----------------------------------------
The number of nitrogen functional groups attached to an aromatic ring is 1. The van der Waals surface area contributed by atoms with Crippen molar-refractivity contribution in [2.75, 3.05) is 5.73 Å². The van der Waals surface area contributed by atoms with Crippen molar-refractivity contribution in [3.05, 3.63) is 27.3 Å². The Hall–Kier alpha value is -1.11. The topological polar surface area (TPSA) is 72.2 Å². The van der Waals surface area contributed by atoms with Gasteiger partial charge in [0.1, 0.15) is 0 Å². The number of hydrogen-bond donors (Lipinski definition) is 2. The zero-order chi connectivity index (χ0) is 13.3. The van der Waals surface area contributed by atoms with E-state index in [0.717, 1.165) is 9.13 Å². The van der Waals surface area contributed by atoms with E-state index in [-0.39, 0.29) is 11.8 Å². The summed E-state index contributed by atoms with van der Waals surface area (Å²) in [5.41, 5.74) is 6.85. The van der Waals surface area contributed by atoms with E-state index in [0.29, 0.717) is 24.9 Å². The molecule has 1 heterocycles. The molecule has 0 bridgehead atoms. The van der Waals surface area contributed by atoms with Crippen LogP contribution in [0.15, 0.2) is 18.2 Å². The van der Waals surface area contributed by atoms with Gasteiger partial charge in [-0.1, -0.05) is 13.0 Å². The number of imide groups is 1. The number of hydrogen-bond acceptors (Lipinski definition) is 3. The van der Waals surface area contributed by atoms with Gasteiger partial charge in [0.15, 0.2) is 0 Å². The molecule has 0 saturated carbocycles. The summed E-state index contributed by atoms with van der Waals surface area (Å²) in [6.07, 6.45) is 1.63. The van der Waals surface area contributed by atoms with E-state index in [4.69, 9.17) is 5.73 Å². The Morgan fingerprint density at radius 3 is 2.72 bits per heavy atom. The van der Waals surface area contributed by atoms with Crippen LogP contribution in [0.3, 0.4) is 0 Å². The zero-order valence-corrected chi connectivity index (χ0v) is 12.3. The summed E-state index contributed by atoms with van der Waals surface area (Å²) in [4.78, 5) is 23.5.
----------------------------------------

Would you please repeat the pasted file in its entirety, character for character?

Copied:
The number of nitrogen functional groups attached to an aromatic ring is 1. The van der Waals surface area contributed by atoms with Crippen molar-refractivity contribution in [2.75, 3.05) is 5.73 Å². The van der Waals surface area contributed by atoms with Crippen molar-refractivity contribution in [3.05, 3.63) is 27.3 Å². The Hall–Kier alpha value is -1.11. The topological polar surface area (TPSA) is 72.2 Å². The van der Waals surface area contributed by atoms with Gasteiger partial charge in [0.1, 0.15) is 0 Å². The number of hydrogen-bond donors (Lipinski definition) is 2. The zero-order chi connectivity index (χ0) is 13.3. The van der Waals surface area contributed by atoms with E-state index in [0.717, 1.165) is 9.13 Å². The van der Waals surface area contributed by atoms with E-state index in [-0.39, 0.29) is 11.8 Å². The summed E-state index contributed by atoms with van der Waals surface area (Å²) in [5.41, 5.74) is 6.85. The van der Waals surface area contributed by atoms with E-state index in [0.29, 0.717) is 24.9 Å². The molecule has 1 heterocycles. The molecule has 0 bridgehead atoms. The van der Waals surface area contributed by atoms with Crippen LogP contribution in [0.15, 0.2) is 18.2 Å². The van der Waals surface area contributed by atoms with Gasteiger partial charge in [-0.1, -0.05) is 13.0 Å². The number of imide groups is 1. The number of hydrogen-bond acceptors (Lipinski definition) is 3. The van der Waals surface area contributed by atoms with Gasteiger partial charge in [0.15, 0.2) is 0 Å². The molecule has 0 saturated carbocycles. The summed E-state index contributed by atoms with van der Waals surface area (Å²) in [6.07, 6.45) is 1.63. The van der Waals surface area contributed by atoms with E-state index in [4.69, 9.17) is 5.73 Å². The Morgan fingerprint density at radius 3 is 2.72 bits per heavy atom. The van der Waals surface area contributed by atoms with Crippen LogP contribution in [0.3, 0.4) is 0 Å². The zero-order valence-corrected chi connectivity index (χ0v) is 12.3. The summed E-state index contributed by atoms with van der Waals surface area (Å²) in [4.78, 5) is 23.5.